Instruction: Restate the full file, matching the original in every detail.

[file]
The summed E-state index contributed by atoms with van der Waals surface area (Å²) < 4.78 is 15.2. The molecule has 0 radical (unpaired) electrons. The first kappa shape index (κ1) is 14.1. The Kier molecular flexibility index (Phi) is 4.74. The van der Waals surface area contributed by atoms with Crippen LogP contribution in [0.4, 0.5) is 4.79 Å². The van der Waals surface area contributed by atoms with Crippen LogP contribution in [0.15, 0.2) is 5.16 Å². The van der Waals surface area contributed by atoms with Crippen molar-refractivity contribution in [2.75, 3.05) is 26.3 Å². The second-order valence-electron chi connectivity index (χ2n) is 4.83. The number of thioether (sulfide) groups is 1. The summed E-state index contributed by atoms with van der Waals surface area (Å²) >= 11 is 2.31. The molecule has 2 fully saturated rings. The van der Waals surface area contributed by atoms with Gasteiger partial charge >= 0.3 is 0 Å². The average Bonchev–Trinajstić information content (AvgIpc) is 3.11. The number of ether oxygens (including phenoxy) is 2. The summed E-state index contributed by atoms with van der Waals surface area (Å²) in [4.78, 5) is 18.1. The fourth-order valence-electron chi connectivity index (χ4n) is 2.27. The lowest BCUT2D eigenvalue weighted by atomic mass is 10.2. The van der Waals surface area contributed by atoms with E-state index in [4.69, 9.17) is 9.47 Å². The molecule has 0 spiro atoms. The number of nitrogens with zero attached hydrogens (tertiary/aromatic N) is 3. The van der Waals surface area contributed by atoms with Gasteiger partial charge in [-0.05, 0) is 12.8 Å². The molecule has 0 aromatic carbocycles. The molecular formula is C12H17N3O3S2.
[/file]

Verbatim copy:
The summed E-state index contributed by atoms with van der Waals surface area (Å²) < 4.78 is 15.2. The molecule has 0 radical (unpaired) electrons. The first kappa shape index (κ1) is 14.1. The Kier molecular flexibility index (Phi) is 4.74. The van der Waals surface area contributed by atoms with Crippen LogP contribution in [0.4, 0.5) is 4.79 Å². The van der Waals surface area contributed by atoms with Crippen LogP contribution in [0.15, 0.2) is 5.16 Å². The van der Waals surface area contributed by atoms with Crippen molar-refractivity contribution in [2.75, 3.05) is 26.3 Å². The second-order valence-electron chi connectivity index (χ2n) is 4.83. The number of thioether (sulfide) groups is 1. The summed E-state index contributed by atoms with van der Waals surface area (Å²) >= 11 is 2.31. The molecule has 2 fully saturated rings. The van der Waals surface area contributed by atoms with Gasteiger partial charge >= 0.3 is 0 Å². The average Bonchev–Trinajstić information content (AvgIpc) is 3.11. The number of ether oxygens (including phenoxy) is 2. The summed E-state index contributed by atoms with van der Waals surface area (Å²) in [4.78, 5) is 18.1. The fourth-order valence-electron chi connectivity index (χ4n) is 2.27. The lowest BCUT2D eigenvalue weighted by atomic mass is 10.2. The van der Waals surface area contributed by atoms with E-state index in [4.69, 9.17) is 9.47 Å². The molecule has 0 spiro atoms. The number of nitrogens with zero attached hydrogens (tertiary/aromatic N) is 3. The van der Waals surface area contributed by atoms with Gasteiger partial charge in [-0.05, 0) is 12.8 Å². The molecule has 0 aromatic carbocycles. The molecular formula is C12H17N3O3S2.